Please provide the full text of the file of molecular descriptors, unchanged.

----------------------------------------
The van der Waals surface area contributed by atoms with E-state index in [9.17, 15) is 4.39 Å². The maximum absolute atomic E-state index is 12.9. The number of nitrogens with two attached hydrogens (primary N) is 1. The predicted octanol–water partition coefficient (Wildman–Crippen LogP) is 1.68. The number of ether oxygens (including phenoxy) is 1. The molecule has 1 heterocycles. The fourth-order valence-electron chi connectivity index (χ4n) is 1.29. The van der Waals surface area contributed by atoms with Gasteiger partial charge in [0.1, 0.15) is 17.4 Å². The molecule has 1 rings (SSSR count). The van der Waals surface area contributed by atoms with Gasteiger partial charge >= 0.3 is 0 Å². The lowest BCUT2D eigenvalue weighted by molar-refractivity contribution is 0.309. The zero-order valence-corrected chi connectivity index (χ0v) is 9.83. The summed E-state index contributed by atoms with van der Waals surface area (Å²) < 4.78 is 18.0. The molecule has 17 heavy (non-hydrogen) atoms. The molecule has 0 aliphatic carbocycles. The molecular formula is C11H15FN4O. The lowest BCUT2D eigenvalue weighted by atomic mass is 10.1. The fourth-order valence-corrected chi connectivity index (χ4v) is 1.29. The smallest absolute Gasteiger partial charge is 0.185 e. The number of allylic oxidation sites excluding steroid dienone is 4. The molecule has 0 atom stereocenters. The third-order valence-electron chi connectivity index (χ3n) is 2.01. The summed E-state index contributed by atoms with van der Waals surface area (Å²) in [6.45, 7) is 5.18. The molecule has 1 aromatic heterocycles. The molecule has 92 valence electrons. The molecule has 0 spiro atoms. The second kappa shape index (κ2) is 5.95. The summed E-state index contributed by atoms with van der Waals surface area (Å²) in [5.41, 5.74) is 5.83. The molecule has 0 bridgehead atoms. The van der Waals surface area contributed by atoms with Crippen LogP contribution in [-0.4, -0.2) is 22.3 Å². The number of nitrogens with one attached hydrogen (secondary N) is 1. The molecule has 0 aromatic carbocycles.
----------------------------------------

The van der Waals surface area contributed by atoms with E-state index in [9.17, 15) is 4.39 Å². The maximum absolute atomic E-state index is 12.9. The number of nitrogens with two attached hydrogens (primary N) is 1. The predicted octanol–water partition coefficient (Wildman–Crippen LogP) is 1.68. The number of ether oxygens (including phenoxy) is 1. The molecule has 1 heterocycles. The fourth-order valence-electron chi connectivity index (χ4n) is 1.29. The van der Waals surface area contributed by atoms with Gasteiger partial charge in [0.1, 0.15) is 17.4 Å². The molecule has 1 rings (SSSR count). The van der Waals surface area contributed by atoms with Gasteiger partial charge >= 0.3 is 0 Å². The lowest BCUT2D eigenvalue weighted by molar-refractivity contribution is 0.309. The zero-order valence-corrected chi connectivity index (χ0v) is 9.83. The summed E-state index contributed by atoms with van der Waals surface area (Å²) < 4.78 is 18.0. The molecule has 17 heavy (non-hydrogen) atoms. The molecule has 0 aliphatic carbocycles. The molecular formula is C11H15FN4O. The lowest BCUT2D eigenvalue weighted by atomic mass is 10.1. The fourth-order valence-corrected chi connectivity index (χ4v) is 1.29. The smallest absolute Gasteiger partial charge is 0.185 e. The number of allylic oxidation sites excluding steroid dienone is 4. The molecule has 0 atom stereocenters. The third-order valence-electron chi connectivity index (χ3n) is 2.01. The summed E-state index contributed by atoms with van der Waals surface area (Å²) in [6.45, 7) is 5.18. The molecule has 1 aromatic heterocycles. The molecule has 92 valence electrons. The molecule has 0 spiro atoms. The second kappa shape index (κ2) is 5.95. The summed E-state index contributed by atoms with van der Waals surface area (Å²) in [5.41, 5.74) is 5.83. The molecule has 0 bridgehead atoms. The van der Waals surface area contributed by atoms with Crippen LogP contribution in [-0.4, -0.2) is 22.3 Å². The number of nitrogens with one attached hydrogen (secondary N) is 1. The molecule has 0 aromatic carbocycles.